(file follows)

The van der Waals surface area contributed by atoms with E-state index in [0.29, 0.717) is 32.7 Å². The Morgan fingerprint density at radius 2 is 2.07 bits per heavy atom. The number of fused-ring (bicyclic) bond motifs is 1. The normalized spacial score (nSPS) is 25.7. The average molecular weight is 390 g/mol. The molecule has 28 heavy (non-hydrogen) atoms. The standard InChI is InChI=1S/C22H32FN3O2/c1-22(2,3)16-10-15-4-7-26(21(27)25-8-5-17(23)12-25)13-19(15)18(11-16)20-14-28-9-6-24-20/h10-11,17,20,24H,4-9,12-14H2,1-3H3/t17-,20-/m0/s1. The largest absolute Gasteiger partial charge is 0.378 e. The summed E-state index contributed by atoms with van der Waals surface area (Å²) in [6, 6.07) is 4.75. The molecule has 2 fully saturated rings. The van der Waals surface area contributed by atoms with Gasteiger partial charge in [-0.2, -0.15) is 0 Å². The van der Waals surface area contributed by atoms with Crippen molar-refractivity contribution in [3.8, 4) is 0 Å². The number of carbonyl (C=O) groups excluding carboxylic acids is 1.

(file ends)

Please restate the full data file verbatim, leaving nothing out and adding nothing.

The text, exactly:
The van der Waals surface area contributed by atoms with E-state index in [0.29, 0.717) is 32.7 Å². The Morgan fingerprint density at radius 2 is 2.07 bits per heavy atom. The number of fused-ring (bicyclic) bond motifs is 1. The normalized spacial score (nSPS) is 25.7. The average molecular weight is 390 g/mol. The molecule has 28 heavy (non-hydrogen) atoms. The standard InChI is InChI=1S/C22H32FN3O2/c1-22(2,3)16-10-15-4-7-26(21(27)25-8-5-17(23)12-25)13-19(15)18(11-16)20-14-28-9-6-24-20/h10-11,17,20,24H,4-9,12-14H2,1-3H3/t17-,20-/m0/s1. The largest absolute Gasteiger partial charge is 0.378 e. The summed E-state index contributed by atoms with van der Waals surface area (Å²) in [6, 6.07) is 4.75. The molecule has 2 fully saturated rings. The van der Waals surface area contributed by atoms with Gasteiger partial charge in [-0.2, -0.15) is 0 Å². The van der Waals surface area contributed by atoms with Crippen molar-refractivity contribution in [3.8, 4) is 0 Å². The number of carbonyl (C=O) groups excluding carboxylic acids is 1.